I’ve pondered whether the above title is the best one for this post, but it is the original question that prompted the thoughts, so I guess it will do, though I hope that before we’re done here I’ll have at least explained why I think this is an ultimately unhelpful question to ask.
Though I don’t typically make it a habit to involve myself in contentious conversations, it does occasionally happen. I spend a significant portion of my time on the internet, after all. In a forum that I frequent, I recently encountered someone taking aim at the assertion that all white people are racist. It was an earnest attempt to dismantle the accusation, but it was founded on a specific definition of racist that isn’t applied by the communities that typically make this claim. There was some back and forth from both defenders and detractors of the statement in question, and it quickly became clear that the the definition of “racist” was the key point on which all the arguments hinged.
On one side, the argument was made that the term “racist” is a derogatory one, and on that basis to argue that an entire class of people could be described as such is both logically incorrect and deplorable. Given the classic definition of “racist”–a person who harbors feelings of superiority over or overt animosity towards members of another race–this is a reasonable position. It is literally true that you can’t describe every white person as harboring direct animosity against people of other racial groups. We rightly see this characteristic as morally reprehensible, and in white communities we have a word for people possessing it: racist.
At the same time, in certain circles that include some (but not all) white people, there is an ongoing conversation about “structural racism.” Within this conversation, people discuss the effects of large scale sociopolitical trends that have brought about white hegemony in the West and how that current reality impacts all people on an individual level. Within this conversation, it’s uncontroversial to point out white dominance and label the benefits it confers on certain groups of people as effects of racism. Beneficiaries of these effects may be passive or active recipients, but either way they exist within the racist system, and so, without making a specific moral judgment on individuals, they inherit the characteristic “racist.”
The two words look and sound alike, but they don’t mean precisely the same thing.
This is an unfortunate reality. Language is messy and imprecise, and it’s a fluid thing that responds to the pressures and needs of the people using it. Two different groups with overlapping membership will have to strive occasionally with confusion that arises from these linguistic happenstances.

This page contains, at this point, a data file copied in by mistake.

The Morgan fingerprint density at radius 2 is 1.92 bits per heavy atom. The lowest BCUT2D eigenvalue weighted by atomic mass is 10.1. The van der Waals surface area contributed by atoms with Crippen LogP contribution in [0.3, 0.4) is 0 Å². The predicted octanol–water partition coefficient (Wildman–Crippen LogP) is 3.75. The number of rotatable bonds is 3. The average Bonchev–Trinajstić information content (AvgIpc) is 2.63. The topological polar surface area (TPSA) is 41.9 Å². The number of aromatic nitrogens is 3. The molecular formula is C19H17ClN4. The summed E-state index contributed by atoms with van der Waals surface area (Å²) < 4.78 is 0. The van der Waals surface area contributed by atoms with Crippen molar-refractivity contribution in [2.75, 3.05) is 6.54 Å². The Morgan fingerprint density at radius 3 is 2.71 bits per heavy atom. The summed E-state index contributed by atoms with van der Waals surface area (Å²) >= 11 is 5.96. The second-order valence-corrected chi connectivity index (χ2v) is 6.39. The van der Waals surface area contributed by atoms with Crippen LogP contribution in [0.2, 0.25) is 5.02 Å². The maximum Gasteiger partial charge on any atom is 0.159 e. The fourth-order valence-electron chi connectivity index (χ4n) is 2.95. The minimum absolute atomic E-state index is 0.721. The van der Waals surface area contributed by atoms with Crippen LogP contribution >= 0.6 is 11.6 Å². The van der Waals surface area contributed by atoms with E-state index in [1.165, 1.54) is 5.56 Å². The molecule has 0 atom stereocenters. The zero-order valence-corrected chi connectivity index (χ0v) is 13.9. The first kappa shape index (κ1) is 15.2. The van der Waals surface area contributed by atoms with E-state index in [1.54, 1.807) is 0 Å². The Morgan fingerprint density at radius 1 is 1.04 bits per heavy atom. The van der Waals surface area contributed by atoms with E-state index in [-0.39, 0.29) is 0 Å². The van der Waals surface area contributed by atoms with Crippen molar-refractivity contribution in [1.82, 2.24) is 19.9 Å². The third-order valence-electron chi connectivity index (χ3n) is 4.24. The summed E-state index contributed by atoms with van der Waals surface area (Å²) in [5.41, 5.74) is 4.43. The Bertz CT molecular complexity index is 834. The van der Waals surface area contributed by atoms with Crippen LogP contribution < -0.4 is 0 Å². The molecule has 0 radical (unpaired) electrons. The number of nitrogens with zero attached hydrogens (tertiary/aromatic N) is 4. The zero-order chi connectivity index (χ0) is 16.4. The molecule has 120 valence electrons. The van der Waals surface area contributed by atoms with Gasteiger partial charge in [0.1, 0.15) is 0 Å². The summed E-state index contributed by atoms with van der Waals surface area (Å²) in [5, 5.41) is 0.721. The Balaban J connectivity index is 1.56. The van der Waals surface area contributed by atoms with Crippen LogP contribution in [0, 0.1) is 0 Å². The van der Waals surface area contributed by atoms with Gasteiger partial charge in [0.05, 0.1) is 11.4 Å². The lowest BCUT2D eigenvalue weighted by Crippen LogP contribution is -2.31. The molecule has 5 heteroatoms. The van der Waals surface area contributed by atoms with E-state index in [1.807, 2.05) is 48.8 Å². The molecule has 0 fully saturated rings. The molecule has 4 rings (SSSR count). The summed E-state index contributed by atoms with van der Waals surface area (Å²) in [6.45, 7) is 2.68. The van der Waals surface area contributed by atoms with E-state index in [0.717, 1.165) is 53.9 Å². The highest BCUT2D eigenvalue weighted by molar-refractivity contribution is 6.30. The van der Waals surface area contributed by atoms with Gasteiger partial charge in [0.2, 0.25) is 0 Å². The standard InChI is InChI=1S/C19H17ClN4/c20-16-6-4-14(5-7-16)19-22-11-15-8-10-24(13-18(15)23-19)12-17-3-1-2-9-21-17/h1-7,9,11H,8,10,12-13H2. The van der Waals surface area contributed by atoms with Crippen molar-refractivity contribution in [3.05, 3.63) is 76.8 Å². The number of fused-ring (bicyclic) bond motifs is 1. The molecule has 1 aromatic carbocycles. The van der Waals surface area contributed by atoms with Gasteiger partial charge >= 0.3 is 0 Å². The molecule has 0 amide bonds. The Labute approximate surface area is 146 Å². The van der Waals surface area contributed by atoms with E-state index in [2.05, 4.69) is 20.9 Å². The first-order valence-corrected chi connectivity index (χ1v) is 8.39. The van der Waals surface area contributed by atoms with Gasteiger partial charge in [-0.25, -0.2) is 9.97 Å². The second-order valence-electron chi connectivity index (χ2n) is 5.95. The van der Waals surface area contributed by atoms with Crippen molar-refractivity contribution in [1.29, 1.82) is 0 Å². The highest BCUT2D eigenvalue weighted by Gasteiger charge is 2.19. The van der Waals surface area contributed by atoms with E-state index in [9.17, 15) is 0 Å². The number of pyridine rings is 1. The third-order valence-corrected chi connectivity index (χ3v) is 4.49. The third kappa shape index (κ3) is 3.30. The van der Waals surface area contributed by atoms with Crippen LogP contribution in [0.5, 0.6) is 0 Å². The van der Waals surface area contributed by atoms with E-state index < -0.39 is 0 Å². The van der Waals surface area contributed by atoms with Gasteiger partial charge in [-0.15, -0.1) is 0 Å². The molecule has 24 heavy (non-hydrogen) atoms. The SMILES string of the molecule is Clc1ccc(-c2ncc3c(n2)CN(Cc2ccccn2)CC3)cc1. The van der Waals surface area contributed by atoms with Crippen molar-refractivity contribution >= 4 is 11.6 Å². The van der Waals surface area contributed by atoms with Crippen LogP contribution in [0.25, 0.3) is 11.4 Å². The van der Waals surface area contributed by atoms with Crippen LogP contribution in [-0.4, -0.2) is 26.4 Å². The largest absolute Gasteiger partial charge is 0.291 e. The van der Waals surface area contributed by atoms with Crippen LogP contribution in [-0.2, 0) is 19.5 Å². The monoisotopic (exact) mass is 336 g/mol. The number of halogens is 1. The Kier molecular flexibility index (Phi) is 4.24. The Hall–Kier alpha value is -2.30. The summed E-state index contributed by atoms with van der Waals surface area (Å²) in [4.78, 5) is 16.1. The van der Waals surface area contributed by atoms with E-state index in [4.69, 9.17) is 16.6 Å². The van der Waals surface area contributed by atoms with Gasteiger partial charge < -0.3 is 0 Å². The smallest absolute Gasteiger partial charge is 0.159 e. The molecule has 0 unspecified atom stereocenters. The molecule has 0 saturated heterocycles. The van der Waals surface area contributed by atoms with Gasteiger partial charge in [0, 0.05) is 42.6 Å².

I want to set aside that line of thought for a moment and return to the original phrase that sparked the conversation in the first place: all white people are racist.
For me, this is an uncontroversial statement; white people are heavily invested in white supremacy, and we instinctively act in ways designed to perpetuate our cultural dominance. We are racist. Question answered, discussion over.
At least, the discussion would be over if we really just wanted to deal with the initial question. However, I don’t think “Are all white people racist?” is a helpful idea around which to center the conversation. Answering that question one way or another doesn’t accomplish anything practical in the work for increased equity. It’s better, I think, to ask the question of how our behaviors reinforce racist systems so that we can better understand what sociological engineering is necessary to improve equity. That sidesteps the problem of the defensive reaction that some white people, operating on their communities’ old definition of racism and its derivatives, often have to the detriment and derailment of serious conversations about promoting social justice.
Up to this point, everything I’ve discussed has been implicitly positioned from a white liberal perspective. My experience gives me the privilege of emotional distance from both that group of white people who feel personally attacked when they’re included in descriptions of racist systems and also the people of color who are direct victims of those same racist systems. I don’t have first-hand knowledge of the emotional experiences of those groups, so I’m likely to discount them in my own ruminations on the matter.
In the original conversation, one thing that bugged me immensely was the fact that all of the active participants were white folks. Some were reacting to a question that they felt personally attacked them, and others were trying their best to act as good allies given the situation; even my own input irritated me on some level because I felt like I was also guilty of playing with a question that carries serious consequences for people of color in America. There’s no really good way to get around these feelings; I think I’ve decided that I have to accept any criticism that might come my way for being part of these sorts of conversations where white people discuss, without outside reference, whether they are in fact racist. One thing that I do try to do is point to the thoughts and arguments of people of color who have spent time grappling with these same questions. For white folks, the question of what the proper definition of racism is and to whom it applies are largely academic exercises; at least when you invite commentary from others you’re taking the time to hear how racism (whatever its definition) impacts the people who are most commonly victims of it.